The study of development in the embryo has directly informed the differentiation of stem and progenitor cells in a dish, and conversely, the discovery of induced pluripotency has inspired manipulations of cell fates within organisms. However, a significant barrier remains between basic science and the translation to therapies in regenerative medicine. In order to stimulate more developmental biologists to tackle clinically relevant problems, we organized the 2014 Santa Cruz Developmental Biology meeting around the theme, “Frontiers of development: basic meets translation”. The scientific content was diverse and included new and evolving areas of inquiry and approaches. The juxtaposition of translational talks with basic science was provocative; for example, our first keynote session featured new mechanisms of repressing gene transcription in stem cells of fly, generating models of diabetes in human stem cells using emerging genome editing techniques, and reprogramming of resident support cells in the heart to heart muscle cells using gene hierarchies gleaned from the study of mouse development. These talks exemplified the application of basic science teachings toward clinical research; conversely, other talks demonstrated how studying disease models in mice and zebrafish lead to new insights on fundamental biological mechanisms.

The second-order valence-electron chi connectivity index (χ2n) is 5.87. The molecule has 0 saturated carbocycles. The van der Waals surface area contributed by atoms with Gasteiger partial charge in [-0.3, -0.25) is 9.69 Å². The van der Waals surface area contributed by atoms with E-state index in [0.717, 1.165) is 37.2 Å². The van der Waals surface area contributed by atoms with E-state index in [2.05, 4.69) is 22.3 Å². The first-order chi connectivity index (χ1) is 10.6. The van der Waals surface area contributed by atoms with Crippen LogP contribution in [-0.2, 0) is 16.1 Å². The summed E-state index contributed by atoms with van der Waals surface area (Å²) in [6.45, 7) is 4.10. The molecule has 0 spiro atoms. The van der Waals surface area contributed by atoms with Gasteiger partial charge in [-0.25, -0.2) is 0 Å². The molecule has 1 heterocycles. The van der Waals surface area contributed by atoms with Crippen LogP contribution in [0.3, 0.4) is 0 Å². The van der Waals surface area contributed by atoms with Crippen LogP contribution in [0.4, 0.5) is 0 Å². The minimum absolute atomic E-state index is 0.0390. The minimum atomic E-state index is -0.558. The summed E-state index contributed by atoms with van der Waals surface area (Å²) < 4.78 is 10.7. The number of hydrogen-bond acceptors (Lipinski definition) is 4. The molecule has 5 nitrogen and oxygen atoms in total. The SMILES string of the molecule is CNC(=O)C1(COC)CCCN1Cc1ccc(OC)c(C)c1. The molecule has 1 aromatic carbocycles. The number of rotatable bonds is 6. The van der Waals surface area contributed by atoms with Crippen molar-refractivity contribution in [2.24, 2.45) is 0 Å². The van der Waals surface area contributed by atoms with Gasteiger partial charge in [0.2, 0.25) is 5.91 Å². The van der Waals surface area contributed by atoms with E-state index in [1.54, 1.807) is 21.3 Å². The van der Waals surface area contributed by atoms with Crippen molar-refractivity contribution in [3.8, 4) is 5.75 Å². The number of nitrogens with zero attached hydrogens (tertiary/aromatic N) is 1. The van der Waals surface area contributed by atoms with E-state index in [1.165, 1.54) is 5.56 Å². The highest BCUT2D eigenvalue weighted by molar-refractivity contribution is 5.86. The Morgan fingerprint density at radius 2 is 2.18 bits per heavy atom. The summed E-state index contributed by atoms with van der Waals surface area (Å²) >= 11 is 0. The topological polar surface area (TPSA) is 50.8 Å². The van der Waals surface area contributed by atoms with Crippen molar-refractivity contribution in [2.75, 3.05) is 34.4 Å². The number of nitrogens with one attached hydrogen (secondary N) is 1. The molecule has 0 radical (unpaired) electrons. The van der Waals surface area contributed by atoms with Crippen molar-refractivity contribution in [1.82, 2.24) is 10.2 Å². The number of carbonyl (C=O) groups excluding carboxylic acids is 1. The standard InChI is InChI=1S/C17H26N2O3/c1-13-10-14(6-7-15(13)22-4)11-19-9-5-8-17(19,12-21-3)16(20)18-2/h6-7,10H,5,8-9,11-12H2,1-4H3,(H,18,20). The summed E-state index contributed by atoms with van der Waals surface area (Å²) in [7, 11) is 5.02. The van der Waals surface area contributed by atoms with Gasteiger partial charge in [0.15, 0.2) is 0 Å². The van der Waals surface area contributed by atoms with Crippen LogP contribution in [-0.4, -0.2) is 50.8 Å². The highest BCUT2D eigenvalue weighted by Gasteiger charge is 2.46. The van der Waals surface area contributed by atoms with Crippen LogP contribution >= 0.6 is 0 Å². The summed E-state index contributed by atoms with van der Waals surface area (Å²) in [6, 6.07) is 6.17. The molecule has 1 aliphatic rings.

The meeting was organized into the following themes: Development and Cancer; Cell polarity; Systems approaches to Development; Metabolism and Development; Cell interactions; and Development and Disease. Highlights included a bioinformatics method for analyzing expression in serial sections of human neocortex, mathematical modeling of stem cell fate determination in plants, a zebrafish model for scoliosis, surprising specialization of machinery of protein translation in development, competition between cells in early development, live imaging of the skin stem cell niche, and a novel mechanism in evolution by which pigment is produced by protein structure. An important theme was the application of modeling and quantitative imaging to developmental systems. The meeting program accomplished the initial objectives of 1) representing the research spectrum of developmental biology by contrasting mechanistic investigations with applications; 2) increasing interactions between basic and more clinically orientated scientists and cross-fertilization of ideas; 3) educating the conferees about the latest advances and visions in the field through the dissemination and discussion of current data; 4) facilitating scientific networking within the developmental and stem cell biology community to stimulate the development of young scientists and promote collaborations; and 5) providing the opportunities for all genders and minorities to be recognized in the fields of developmental biology, including 3 poster prizes, 10 need-based trainee scholarships, and a promising new junior faculty member who was recognized with a Young Investigator Award.